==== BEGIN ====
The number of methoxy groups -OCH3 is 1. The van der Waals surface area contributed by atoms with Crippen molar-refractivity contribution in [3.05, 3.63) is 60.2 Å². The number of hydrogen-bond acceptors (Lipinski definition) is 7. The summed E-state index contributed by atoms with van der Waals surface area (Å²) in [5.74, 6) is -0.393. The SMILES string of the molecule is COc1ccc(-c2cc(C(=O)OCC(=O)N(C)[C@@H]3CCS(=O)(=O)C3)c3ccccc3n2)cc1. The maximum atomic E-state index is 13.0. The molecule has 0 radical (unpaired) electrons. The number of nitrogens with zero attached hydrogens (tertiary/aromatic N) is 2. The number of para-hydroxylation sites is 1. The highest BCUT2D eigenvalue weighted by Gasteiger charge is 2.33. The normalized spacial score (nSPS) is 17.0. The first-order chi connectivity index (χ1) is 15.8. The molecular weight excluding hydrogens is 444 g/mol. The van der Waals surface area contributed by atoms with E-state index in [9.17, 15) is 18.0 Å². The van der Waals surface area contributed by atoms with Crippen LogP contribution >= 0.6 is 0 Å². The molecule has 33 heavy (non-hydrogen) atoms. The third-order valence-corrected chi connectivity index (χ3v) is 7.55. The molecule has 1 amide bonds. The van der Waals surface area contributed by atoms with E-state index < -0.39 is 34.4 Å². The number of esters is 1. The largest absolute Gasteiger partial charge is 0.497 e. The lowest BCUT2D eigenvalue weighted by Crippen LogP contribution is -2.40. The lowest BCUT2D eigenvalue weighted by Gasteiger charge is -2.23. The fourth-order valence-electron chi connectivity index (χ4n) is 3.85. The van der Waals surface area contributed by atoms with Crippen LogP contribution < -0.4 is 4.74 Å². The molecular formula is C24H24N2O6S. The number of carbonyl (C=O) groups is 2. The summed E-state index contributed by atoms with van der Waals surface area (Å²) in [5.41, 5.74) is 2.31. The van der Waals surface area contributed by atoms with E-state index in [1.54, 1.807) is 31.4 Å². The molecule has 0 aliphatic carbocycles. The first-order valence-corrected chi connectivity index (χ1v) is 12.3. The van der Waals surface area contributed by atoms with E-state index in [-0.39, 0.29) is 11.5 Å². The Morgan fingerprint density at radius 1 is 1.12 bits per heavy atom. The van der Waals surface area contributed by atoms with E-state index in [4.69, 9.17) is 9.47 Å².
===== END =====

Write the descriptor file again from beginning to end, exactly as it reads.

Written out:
The number of methoxy groups -OCH3 is 1. The van der Waals surface area contributed by atoms with Crippen molar-refractivity contribution in [3.05, 3.63) is 60.2 Å². The number of hydrogen-bond acceptors (Lipinski definition) is 7. The summed E-state index contributed by atoms with van der Waals surface area (Å²) in [5.74, 6) is -0.393. The SMILES string of the molecule is COc1ccc(-c2cc(C(=O)OCC(=O)N(C)[C@@H]3CCS(=O)(=O)C3)c3ccccc3n2)cc1. The maximum atomic E-state index is 13.0. The molecule has 0 radical (unpaired) electrons. The number of nitrogens with zero attached hydrogens (tertiary/aromatic N) is 2. The number of para-hydroxylation sites is 1. The highest BCUT2D eigenvalue weighted by Gasteiger charge is 2.33. The normalized spacial score (nSPS) is 17.0. The first-order chi connectivity index (χ1) is 15.8. The molecular weight excluding hydrogens is 444 g/mol. The van der Waals surface area contributed by atoms with E-state index in [9.17, 15) is 18.0 Å². The van der Waals surface area contributed by atoms with Crippen LogP contribution >= 0.6 is 0 Å². The molecule has 33 heavy (non-hydrogen) atoms. The third-order valence-corrected chi connectivity index (χ3v) is 7.55. The molecule has 1 amide bonds. The van der Waals surface area contributed by atoms with E-state index < -0.39 is 34.4 Å². The number of esters is 1. The largest absolute Gasteiger partial charge is 0.497 e. The lowest BCUT2D eigenvalue weighted by Crippen LogP contribution is -2.40. The lowest BCUT2D eigenvalue weighted by Gasteiger charge is -2.23. The fourth-order valence-electron chi connectivity index (χ4n) is 3.85. The van der Waals surface area contributed by atoms with Crippen LogP contribution < -0.4 is 4.74 Å². The molecular formula is C24H24N2O6S. The number of carbonyl (C=O) groups is 2. The summed E-state index contributed by atoms with van der Waals surface area (Å²) in [5.41, 5.74) is 2.31. The van der Waals surface area contributed by atoms with E-state index in [1.54, 1.807) is 31.4 Å². The molecule has 0 aliphatic carbocycles. The first-order valence-corrected chi connectivity index (χ1v) is 12.3. The van der Waals surface area contributed by atoms with E-state index in [-0.39, 0.29) is 11.5 Å². The Morgan fingerprint density at radius 1 is 1.12 bits per heavy atom. The van der Waals surface area contributed by atoms with E-state index in [4.69, 9.17) is 9.47 Å².